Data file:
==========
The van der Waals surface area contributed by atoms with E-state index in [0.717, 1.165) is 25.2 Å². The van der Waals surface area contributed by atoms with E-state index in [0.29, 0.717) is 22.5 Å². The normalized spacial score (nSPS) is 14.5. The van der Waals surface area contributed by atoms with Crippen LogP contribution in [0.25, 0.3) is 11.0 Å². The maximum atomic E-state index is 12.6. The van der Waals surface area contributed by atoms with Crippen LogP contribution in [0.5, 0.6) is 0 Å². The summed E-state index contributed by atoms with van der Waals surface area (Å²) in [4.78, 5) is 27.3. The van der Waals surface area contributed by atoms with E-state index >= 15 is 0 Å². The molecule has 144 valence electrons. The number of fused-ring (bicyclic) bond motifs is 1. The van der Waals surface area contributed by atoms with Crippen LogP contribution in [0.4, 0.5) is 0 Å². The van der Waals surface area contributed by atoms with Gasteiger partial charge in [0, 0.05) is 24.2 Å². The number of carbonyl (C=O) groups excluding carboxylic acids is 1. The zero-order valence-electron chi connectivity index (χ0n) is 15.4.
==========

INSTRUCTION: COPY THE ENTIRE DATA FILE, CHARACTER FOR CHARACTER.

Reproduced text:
The van der Waals surface area contributed by atoms with E-state index in [0.717, 1.165) is 25.2 Å². The van der Waals surface area contributed by atoms with E-state index in [0.29, 0.717) is 22.5 Å². The normalized spacial score (nSPS) is 14.5. The van der Waals surface area contributed by atoms with Crippen LogP contribution in [0.25, 0.3) is 11.0 Å². The maximum atomic E-state index is 12.6. The van der Waals surface area contributed by atoms with Crippen LogP contribution in [0.5, 0.6) is 0 Å². The summed E-state index contributed by atoms with van der Waals surface area (Å²) in [4.78, 5) is 27.3. The van der Waals surface area contributed by atoms with E-state index >= 15 is 0 Å². The molecule has 144 valence electrons. The number of fused-ring (bicyclic) bond motifs is 1. The van der Waals surface area contributed by atoms with Crippen LogP contribution in [0.4, 0.5) is 0 Å². The van der Waals surface area contributed by atoms with Gasteiger partial charge in [0, 0.05) is 24.2 Å². The number of carbonyl (C=O) groups excluding carboxylic acids is 1. The zero-order valence-electron chi connectivity index (χ0n) is 15.4.